Todd A Rygh
British literature from Middle Ages to end of sixteenth century. Study of literature in its cultural context, with attention to changes in language, form, content, and style.
Writing in New Literary History, Charles Altieri comments, "students must experience the reading of poetry as a sensuous indulgence that turns into the delights of staging ourselves as different identities." One of the pleasures of reading poetry, therefore, is the permission it grants the reader to crawl out of his or her own skin and to imagine the world through the eyes of another. Taking Altieri's dictum to heart, this course will use poetry as a means to venture through the uneven contours of medieval and early modern England's emotional and spiritual geography. We will pay special attention to medieval and early modern poetry of love (where the will is overcome by the desire for another,) murder (where the will is driven to take another's life,) and God (where the will is directed towards, fused with, or thwarted by the a desire for God.) The poems themselves will appear to us as an invitation to try on for size--to stage, in the words of Altieri--the feelings and thoughts of other people, all long dead, as they surrendered themselves to adoration, to wrath, or to the sinking pull of the ineffable.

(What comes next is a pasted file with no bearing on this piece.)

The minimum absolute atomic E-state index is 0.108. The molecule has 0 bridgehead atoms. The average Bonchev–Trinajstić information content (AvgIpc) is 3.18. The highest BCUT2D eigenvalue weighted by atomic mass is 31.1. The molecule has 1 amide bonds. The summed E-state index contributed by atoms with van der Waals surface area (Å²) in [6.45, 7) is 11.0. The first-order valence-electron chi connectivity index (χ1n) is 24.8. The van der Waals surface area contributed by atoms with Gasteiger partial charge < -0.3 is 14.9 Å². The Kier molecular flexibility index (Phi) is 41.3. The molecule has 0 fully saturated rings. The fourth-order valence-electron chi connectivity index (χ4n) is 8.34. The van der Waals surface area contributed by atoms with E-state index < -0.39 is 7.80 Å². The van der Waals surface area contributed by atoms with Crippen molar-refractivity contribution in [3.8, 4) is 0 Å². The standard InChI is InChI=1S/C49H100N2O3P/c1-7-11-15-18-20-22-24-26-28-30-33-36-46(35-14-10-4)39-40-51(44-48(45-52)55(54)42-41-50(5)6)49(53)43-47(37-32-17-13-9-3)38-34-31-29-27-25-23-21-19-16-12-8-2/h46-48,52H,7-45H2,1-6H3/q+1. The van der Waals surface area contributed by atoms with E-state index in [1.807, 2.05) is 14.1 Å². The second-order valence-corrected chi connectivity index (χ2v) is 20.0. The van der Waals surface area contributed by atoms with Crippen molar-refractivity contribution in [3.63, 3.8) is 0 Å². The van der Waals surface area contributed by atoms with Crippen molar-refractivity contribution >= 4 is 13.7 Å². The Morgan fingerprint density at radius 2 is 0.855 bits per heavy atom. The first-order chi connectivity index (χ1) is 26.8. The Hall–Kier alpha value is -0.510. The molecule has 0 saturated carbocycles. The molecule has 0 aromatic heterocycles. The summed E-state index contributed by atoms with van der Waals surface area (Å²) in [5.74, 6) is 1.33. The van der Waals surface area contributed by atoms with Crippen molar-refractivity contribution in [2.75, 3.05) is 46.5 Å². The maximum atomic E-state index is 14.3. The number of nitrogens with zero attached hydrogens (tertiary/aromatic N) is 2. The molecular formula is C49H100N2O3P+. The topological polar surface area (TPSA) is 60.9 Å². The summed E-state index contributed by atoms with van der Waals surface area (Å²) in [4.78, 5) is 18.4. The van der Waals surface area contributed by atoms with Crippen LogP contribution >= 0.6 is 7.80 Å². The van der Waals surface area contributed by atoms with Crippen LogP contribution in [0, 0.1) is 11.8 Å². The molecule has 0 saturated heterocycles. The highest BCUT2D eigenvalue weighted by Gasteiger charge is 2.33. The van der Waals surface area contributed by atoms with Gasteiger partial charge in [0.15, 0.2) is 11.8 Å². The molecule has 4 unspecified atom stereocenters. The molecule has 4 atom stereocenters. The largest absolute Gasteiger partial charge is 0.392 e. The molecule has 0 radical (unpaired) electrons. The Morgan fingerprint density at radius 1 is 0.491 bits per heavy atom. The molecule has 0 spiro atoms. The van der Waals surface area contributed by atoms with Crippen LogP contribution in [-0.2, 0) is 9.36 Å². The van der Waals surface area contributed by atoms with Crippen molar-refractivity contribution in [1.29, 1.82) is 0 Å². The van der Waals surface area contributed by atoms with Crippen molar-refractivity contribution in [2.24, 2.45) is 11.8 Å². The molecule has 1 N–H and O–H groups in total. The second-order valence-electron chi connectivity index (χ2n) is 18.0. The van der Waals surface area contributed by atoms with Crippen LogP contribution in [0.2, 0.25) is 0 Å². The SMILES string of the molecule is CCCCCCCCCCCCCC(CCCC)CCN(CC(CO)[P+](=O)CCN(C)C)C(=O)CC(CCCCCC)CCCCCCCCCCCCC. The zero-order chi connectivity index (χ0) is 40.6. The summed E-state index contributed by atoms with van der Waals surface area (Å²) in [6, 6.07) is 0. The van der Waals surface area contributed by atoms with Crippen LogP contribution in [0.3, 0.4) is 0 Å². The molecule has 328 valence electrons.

The course's reading will be organized historically: we begin in the Anglo-Saxon world, reading Beowulf in its entirety. Moving into the lyric poetry of the Late Middle Ages, the class will then take up selections drawn from the Pearl manuscript ("Pearl" and “Sir Gawain and the Green Knight,”) and Chaucer ("The Book of the Duchess" and selections from The Canterbury Tales.) The course will conclude in the verse of the English Renaissance, reading the great majority of Shakespeare's sonnets, in addition to selections from the metaphysical poetry of John Donne and George Herbert.
Student learning goals
General method of instruction
Class assignments and grading
Grading is based on three short papers, a group project, and weekly reflections posted to the course website.